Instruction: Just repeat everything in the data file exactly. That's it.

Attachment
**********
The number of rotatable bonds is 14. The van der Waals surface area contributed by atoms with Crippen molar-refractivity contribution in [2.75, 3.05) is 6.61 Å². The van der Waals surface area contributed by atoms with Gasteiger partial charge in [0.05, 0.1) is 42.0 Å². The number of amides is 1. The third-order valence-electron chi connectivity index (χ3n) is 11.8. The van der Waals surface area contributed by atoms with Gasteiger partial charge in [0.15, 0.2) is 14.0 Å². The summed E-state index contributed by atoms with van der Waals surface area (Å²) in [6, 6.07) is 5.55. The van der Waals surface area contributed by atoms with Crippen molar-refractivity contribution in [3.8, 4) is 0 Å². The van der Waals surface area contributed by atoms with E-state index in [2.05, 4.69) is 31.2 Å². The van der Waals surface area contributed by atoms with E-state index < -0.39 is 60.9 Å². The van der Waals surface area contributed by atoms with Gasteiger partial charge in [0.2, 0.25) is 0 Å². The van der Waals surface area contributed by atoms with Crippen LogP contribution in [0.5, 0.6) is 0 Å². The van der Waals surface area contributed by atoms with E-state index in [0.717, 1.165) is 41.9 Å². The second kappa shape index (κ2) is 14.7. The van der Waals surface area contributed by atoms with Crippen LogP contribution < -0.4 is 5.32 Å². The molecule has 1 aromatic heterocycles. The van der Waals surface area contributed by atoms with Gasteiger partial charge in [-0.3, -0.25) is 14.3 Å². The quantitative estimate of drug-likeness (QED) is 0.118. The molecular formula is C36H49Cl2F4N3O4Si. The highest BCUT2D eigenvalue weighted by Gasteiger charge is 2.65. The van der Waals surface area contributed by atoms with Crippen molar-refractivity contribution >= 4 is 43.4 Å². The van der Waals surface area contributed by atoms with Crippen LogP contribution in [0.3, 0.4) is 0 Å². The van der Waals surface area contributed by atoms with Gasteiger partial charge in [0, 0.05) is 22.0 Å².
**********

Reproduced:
The number of rotatable bonds is 14. The van der Waals surface area contributed by atoms with Crippen molar-refractivity contribution in [2.75, 3.05) is 6.61 Å². The van der Waals surface area contributed by atoms with Gasteiger partial charge in [0.05, 0.1) is 42.0 Å². The number of amides is 1. The third-order valence-electron chi connectivity index (χ3n) is 11.8. The van der Waals surface area contributed by atoms with Gasteiger partial charge in [0.15, 0.2) is 14.0 Å². The summed E-state index contributed by atoms with van der Waals surface area (Å²) in [6, 6.07) is 5.55. The van der Waals surface area contributed by atoms with Crippen molar-refractivity contribution in [3.8, 4) is 0 Å². The van der Waals surface area contributed by atoms with E-state index in [2.05, 4.69) is 31.2 Å². The van der Waals surface area contributed by atoms with E-state index < -0.39 is 60.9 Å². The van der Waals surface area contributed by atoms with Gasteiger partial charge in [0.2, 0.25) is 0 Å². The van der Waals surface area contributed by atoms with Crippen LogP contribution in [0.5, 0.6) is 0 Å². The van der Waals surface area contributed by atoms with E-state index in [0.717, 1.165) is 41.9 Å². The second kappa shape index (κ2) is 14.7. The van der Waals surface area contributed by atoms with Crippen LogP contribution < -0.4 is 5.32 Å². The molecule has 1 aromatic heterocycles. The van der Waals surface area contributed by atoms with Gasteiger partial charge in [-0.3, -0.25) is 14.3 Å². The quantitative estimate of drug-likeness (QED) is 0.118. The molecular formula is C36H49Cl2F4N3O4Si. The highest BCUT2D eigenvalue weighted by Gasteiger charge is 2.65. The van der Waals surface area contributed by atoms with Crippen molar-refractivity contribution >= 4 is 43.4 Å². The van der Waals surface area contributed by atoms with Crippen LogP contribution in [0.3, 0.4) is 0 Å². The van der Waals surface area contributed by atoms with Gasteiger partial charge in [0, 0.05) is 22.0 Å².